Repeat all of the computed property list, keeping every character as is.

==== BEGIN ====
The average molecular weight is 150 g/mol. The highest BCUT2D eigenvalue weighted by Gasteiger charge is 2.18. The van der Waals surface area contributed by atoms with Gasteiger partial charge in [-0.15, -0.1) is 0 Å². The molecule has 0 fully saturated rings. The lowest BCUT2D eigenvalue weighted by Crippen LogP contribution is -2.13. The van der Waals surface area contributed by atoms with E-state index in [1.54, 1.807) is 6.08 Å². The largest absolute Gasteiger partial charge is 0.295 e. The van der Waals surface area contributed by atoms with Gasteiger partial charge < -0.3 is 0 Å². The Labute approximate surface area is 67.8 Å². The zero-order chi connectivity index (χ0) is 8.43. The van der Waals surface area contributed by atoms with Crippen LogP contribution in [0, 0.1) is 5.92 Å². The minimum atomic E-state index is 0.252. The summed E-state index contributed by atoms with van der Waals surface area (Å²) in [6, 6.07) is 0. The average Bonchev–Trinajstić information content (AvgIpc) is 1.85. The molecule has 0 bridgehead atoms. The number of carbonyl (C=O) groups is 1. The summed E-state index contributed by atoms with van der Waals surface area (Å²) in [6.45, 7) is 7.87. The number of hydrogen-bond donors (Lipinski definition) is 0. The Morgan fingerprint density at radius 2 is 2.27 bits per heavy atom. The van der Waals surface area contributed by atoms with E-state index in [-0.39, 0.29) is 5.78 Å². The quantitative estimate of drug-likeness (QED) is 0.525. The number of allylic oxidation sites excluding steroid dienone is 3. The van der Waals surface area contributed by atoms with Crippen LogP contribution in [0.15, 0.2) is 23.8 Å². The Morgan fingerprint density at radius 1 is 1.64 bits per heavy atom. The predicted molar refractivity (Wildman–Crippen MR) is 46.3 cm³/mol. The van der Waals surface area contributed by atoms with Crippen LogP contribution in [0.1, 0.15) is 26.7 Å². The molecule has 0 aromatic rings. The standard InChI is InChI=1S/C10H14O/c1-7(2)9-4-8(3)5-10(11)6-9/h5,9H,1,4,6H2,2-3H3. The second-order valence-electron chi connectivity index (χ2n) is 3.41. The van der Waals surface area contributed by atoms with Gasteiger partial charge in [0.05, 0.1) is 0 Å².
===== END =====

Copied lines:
The average molecular weight is 150 g/mol. The highest BCUT2D eigenvalue weighted by Gasteiger charge is 2.18. The van der Waals surface area contributed by atoms with Gasteiger partial charge in [-0.15, -0.1) is 0 Å². The molecule has 0 fully saturated rings. The lowest BCUT2D eigenvalue weighted by Crippen LogP contribution is -2.13. The van der Waals surface area contributed by atoms with E-state index in [1.54, 1.807) is 6.08 Å². The largest absolute Gasteiger partial charge is 0.295 e. The van der Waals surface area contributed by atoms with Gasteiger partial charge < -0.3 is 0 Å². The Labute approximate surface area is 67.8 Å². The zero-order chi connectivity index (χ0) is 8.43. The van der Waals surface area contributed by atoms with Crippen LogP contribution in [0, 0.1) is 5.92 Å². The minimum atomic E-state index is 0.252. The summed E-state index contributed by atoms with van der Waals surface area (Å²) in [6, 6.07) is 0. The average Bonchev–Trinajstić information content (AvgIpc) is 1.85. The molecule has 0 bridgehead atoms. The number of carbonyl (C=O) groups is 1. The summed E-state index contributed by atoms with van der Waals surface area (Å²) in [6.45, 7) is 7.87. The number of hydrogen-bond donors (Lipinski definition) is 0. The Morgan fingerprint density at radius 2 is 2.27 bits per heavy atom. The van der Waals surface area contributed by atoms with E-state index in [-0.39, 0.29) is 5.78 Å². The quantitative estimate of drug-likeness (QED) is 0.525. The number of allylic oxidation sites excluding steroid dienone is 3. The van der Waals surface area contributed by atoms with Crippen LogP contribution in [0.15, 0.2) is 23.8 Å². The Morgan fingerprint density at radius 1 is 1.64 bits per heavy atom. The predicted molar refractivity (Wildman–Crippen MR) is 46.3 cm³/mol. The van der Waals surface area contributed by atoms with Crippen LogP contribution in [0.1, 0.15) is 26.7 Å². The molecule has 0 aromatic rings. The standard InChI is InChI=1S/C10H14O/c1-7(2)9-4-8(3)5-10(11)6-9/h5,9H,1,4,6H2,2-3H3. The second-order valence-electron chi connectivity index (χ2n) is 3.41. The van der Waals surface area contributed by atoms with Gasteiger partial charge in [0.05, 0.1) is 0 Å².